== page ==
Featured Research

from universities, journals, and other organizations

Merkel cells revealed as secret behind sensation of light touch

Date:
December 12, 2009
Source:
American Society for Cell Biology
Summary:
Scientists have proved experimentally what has been suspected since the discovery of Merkel cells in the skin over a century ago: the sense of light touch that is critical for hand dexterity would not be possible without these cells.

Scientists have proved experimentally what has been suspected since the discovery of Merkel cells in the skin over a century ago: the sense of light touch that is critical for hand dexterity would not be possible without these cells.

In a presentation at the American Society for Cell Biology (ASCB) 49th Annual Meeting, Dec. 5-9, 2009 in San Diego, Ellen Lumpkin, Ph.D., of Baylor College of Medicine in Houston will report how a new knockout mouse lacking Merkel cells enabled her research lab to demonstrate that these cells are required for the appropriate sensory coding of the light touch needed to distinguish shapes and textures.

In the knockout mouse, the researchers measured the responses of all classes of touch receptors innervating the animal's skin. "Although we saw no changes in touch receptors that respond to noxious touch, we observed a complete loss of a particular type of light-touch receptor," said Lumpkin, whose research team included scientists at the University of Virginia, Charlottesville, as well as Baylor.

"The sense of touch provides a constant stream information to our brains about the objects that surround us," said Lumpkin. "For example, touch receptors in our hands allow us to recognize shapes, feel textures and grasp objects with high fidelity. Thus, touch is critical for our hand dexterity. It enables countess daily tasks ranging from the mundane, such as typing an email, to the essential, such as drinking a glass of water."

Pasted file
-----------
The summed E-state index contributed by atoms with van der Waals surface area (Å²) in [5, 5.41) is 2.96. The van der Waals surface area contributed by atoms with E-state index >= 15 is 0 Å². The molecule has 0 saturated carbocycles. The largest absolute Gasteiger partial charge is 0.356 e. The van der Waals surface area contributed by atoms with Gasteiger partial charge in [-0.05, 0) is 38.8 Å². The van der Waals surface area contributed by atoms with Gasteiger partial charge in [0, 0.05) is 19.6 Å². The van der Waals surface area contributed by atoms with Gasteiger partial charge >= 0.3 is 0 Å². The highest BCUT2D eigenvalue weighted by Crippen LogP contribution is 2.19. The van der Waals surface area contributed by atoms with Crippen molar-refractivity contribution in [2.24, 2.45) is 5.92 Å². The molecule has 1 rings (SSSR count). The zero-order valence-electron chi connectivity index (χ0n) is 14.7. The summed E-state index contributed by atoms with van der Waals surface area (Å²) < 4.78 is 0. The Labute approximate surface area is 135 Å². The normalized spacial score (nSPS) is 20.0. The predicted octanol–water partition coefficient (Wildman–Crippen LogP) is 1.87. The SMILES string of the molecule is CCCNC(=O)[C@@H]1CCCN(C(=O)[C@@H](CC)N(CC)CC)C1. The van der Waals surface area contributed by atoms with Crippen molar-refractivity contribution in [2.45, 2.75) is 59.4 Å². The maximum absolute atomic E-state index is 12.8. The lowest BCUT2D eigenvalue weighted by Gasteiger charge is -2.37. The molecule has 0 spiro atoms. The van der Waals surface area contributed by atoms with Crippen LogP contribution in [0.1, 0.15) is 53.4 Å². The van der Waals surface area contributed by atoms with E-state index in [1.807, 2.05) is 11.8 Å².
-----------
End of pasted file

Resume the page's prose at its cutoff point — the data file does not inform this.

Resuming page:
Prior to the knockout mouse model, scientists failed to show experimentally that Merkel cells were anything more than associated with light touch.

As part of the study, the Lumpkin lab first isolated Merkel cells in normal animals and recorded neural impulses from touch receptors in their skin. By applying force to isolated Merkel cells, the researchers showed that these cells were inherently touch-sensitive.

They also identified genes that allowed Merkel cells to convey neural signals to sensory neurons.

This evidence suggested, but did not prove, that Merkel cells were capable of serving as touch receptor cells. The newly identified genes, though, hinted at the basis of light touch. The identification of the genes also allowed the scientists to produce the knockout mouse lacking Merkel cells and subsequently to prove that these cells are responsible for the sense of light touch.

Merkel cells, which can turn malignant and form the skin tumor known as Merkel cell carcinoma, were discovered in 1875 by the German anatomist Friedrich Merkel.


Story Source:

The above story is based on materials provided by American Society for Cell Biology. Note: Materials may be edited for content and length.